Markets fell around the globe Thursday in a broad selloff that started in Hong Kong and extended through U.S. trading. We’ve been here before in 2016, but this one was different, with banks in the line of fire and central banks getting some of the blame. Here’s how we covered it:

The cause:

Subzero rates deepen fears of a slowdown

Reasons for concern:

Treasury yields approach a record low

Why you should be worried by the yen

Credit default swaps are back — and flashing a warning


Low rates aren’t enough to save stocks

Gold shakes its yield problem

Could negative rates happen here?


Take a run back through our Live Blog, which covered the day blow by blow in real time. Some highlights: The S&P 500 tested its low of the year and passed; the six biggest U.S. banks have lost more than $235 billion in market value this year; bank stocks are now performing worse than energy stocks in 2016; and Pimco declares that negative interest rate policies implemented by central banks are driving market volatility this year, not easing it.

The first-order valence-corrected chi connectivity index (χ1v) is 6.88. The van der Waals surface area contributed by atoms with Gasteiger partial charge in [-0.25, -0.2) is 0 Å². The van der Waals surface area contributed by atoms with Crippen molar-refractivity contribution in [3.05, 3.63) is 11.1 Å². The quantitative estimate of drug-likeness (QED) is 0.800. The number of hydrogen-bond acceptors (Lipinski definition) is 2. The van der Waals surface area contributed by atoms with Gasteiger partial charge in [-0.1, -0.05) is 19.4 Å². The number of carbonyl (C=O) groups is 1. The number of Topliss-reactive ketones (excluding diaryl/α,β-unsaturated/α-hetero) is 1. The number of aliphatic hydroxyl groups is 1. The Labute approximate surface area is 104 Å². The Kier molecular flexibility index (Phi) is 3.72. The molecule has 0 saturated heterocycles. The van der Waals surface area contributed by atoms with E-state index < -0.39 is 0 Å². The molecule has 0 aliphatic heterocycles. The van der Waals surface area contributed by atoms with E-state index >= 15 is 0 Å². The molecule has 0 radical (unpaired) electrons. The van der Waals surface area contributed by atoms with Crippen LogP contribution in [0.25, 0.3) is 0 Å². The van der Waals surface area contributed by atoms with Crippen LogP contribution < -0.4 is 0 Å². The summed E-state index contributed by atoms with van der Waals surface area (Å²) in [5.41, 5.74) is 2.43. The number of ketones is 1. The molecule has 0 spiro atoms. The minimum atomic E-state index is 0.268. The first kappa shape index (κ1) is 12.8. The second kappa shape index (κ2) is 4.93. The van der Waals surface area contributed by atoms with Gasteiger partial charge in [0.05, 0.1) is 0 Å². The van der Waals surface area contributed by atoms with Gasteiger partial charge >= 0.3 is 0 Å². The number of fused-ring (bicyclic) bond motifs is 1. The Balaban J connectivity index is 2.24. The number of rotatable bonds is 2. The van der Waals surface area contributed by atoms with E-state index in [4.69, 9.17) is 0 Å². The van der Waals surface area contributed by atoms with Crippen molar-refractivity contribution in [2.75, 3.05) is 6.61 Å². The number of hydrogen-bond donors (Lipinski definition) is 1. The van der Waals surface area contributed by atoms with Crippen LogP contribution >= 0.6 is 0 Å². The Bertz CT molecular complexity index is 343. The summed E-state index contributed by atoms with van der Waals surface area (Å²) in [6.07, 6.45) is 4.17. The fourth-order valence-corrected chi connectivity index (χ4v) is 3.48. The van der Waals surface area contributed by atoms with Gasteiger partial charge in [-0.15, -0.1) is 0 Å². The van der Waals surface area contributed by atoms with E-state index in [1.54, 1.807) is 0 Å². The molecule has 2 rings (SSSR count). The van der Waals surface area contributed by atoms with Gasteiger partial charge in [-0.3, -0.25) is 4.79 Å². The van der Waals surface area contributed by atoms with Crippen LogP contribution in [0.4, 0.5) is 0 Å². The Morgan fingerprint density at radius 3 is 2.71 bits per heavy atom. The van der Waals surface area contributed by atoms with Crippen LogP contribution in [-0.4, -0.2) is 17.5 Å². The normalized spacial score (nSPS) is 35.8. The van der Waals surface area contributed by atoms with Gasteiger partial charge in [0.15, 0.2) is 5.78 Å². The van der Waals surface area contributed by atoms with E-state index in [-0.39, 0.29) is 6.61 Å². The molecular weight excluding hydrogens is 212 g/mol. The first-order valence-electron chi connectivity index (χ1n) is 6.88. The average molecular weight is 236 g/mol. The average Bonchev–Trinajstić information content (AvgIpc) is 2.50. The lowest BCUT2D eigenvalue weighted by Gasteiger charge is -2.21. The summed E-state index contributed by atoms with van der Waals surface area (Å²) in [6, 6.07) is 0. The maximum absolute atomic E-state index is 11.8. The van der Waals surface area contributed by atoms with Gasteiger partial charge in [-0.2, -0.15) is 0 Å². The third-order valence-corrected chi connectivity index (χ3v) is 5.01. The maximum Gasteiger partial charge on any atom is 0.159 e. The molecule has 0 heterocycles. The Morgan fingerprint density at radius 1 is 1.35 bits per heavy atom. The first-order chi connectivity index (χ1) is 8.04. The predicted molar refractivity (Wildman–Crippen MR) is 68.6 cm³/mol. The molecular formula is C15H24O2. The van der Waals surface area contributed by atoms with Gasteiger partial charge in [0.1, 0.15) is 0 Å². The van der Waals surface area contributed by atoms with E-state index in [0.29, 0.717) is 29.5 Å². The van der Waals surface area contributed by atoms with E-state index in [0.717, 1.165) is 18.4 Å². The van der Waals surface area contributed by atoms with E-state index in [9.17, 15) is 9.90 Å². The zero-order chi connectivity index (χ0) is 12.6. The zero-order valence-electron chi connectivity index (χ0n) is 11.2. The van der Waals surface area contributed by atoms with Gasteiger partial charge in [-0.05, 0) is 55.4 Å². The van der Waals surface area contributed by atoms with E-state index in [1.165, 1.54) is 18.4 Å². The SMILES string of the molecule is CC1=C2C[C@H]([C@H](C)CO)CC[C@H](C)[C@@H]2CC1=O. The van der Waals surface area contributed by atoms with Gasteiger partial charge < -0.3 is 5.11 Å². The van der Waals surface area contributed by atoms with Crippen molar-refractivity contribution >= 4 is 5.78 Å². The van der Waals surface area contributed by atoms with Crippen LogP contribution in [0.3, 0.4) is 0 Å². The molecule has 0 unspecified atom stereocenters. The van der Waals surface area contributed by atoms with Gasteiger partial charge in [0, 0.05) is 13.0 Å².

“The markets see this club of central bankers barreling down this path which is really experimental for a number of reasons and doesn’t seem well thought out in terms of the impact it could have,” Scott Mather, the firm’s chief investment officer for U.S. core strategies, says in an interview.


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